Iran elections: A new crisis facing the regime

By Shahriar Kia

From the day after his death, members of the faction in Iran following the example set by former president Ali Akbar Hashemi Rafsanjani have expressed major concerns over their future.

Rafsanjani is gone and others in the same regime faction have lost their main figure in the Iranian regime’s establishment. What demands understanding, especially for those in the West, is that Iran is no democracy with two or more political parties. It is a dictatorship system similar to those dating back to the Middle Ages, with various factions seeking to further their influence and control under one ultimate leading figure.

The Rafsanjani camp is now dubbed as the Rouhani faction, in reference to Iranian President Hassan Rouhani. And while figures such as Hassan Khomeini, grandson of Iranian regime founder Ruhollah Khomeini, are mentioned as possible heirs to Rafsanjani’s political throne, the harsh reality is he is considered irreplaceable for this trend, and the entire regime for that matter.

The absence of Rafsanjani’s is far more drastic for the mullahs’ apparatus in its totality. As explained by Iranian opposition leaderMaryam Rajavi, President of the National Council of Resistance of Iran (NCRI), Rafsanjani played a vital role as considered the regime’s number two man and a balancing element in maintaining the mullahs in power. Therefore, with Rafsanjani gone, the mullahs have lost their domestic and foreign balancing element. With the May presidential elections just around the corner, this regime in its entirety will be facing a major crisis.

Rafsanjani’s role inside Iran

Rafsanjani specific role in establishing, structuring and forming this regime–even prior to Khomeini’s rise to power in 1979–swells the impact of his absence for the Iranian regime.

Even in the final days of the Shah’s rule, Khomeini tasked Rafsanjani with very sensitive missions.

Rafsanjani facilitated Khamenei’s rise to power

The mullahs’ regime faced a major identity crisis following the death of Khomeini back in 1988, a time when senior officials in their remarks emphasized their concern of the Iranian opposition People’s Mojahedin Organization of Iran (PMOI/MEK).

At such a sensitive juncture, Rafsanjani’s influence was the driving force behind Khamenei’s overnight crowning as the supreme leader to facilitate their all-out sidestepping any major domestic crisis.

Khamenei acknowledged this reality in a message saying for him Rafsanjani was like no other in the mullahs’ regime.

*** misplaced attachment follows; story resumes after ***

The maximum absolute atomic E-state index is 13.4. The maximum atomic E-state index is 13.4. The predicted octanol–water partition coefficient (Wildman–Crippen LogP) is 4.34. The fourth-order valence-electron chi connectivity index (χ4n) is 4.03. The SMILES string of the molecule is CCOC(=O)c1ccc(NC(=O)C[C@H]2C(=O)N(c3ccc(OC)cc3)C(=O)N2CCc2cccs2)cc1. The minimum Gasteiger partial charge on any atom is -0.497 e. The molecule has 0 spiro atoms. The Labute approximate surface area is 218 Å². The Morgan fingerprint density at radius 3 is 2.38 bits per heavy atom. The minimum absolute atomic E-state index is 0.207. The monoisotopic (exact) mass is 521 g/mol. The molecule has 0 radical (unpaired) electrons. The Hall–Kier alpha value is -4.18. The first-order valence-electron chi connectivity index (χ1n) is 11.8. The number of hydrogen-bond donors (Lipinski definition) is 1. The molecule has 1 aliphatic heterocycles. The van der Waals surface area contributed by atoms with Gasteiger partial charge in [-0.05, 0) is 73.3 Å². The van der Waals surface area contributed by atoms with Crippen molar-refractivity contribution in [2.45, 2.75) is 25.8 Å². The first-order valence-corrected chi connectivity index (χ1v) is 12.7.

The May elections

Following Rafsanjani’s death, pro-appeasement advocates in the West began sounding alarm bells, claiming this will boost “hardliners” in the face of “moderates/reformists” inside Iran.

Such a definition of different factions in Iran is outright wrong, and a result of motivated pro-engagement propaganda. These voices suggest in the absence of Rafsanjani, the West should place its support behind Rouhani and his loyalists, claiming any policy otherwise–and especially meaningful measures against Iran’s nuclear program,Middle East meddling and support for terrorismballistic missile driveand human rights violations–will benefit Khamenei and theRevolutionary Guards.

The presidency in Iran, currently held by Rouhani, is merely a symbolic post with no identity. It is nothing but a deceptive leverage controlled by the supreme leader, being Khamenei, who enjoys the last word on all national security and foreign matters.

As a result, the regime in its entirety sees before it a major crisis only two months prior to crucial presidential elections. The absence of Rafsanjani will push this dilemma further out of the regime’s control, and both Khamenei and Rouhani factions will suffer.

In such a scenario, a repeat of the 2009 uprisings at a much larger and more dangerous scale for the regime is highly possible. And again, both factions in the mullahs’ regime will suffer immensely, considering such a development as a red line.

Shahriar Kia is a member of Iranian opposition (PMOI/MEK), and a political analyst writing about Iran and the Middle East. He graduated from North Texas University. He tweets at @shahriarkia

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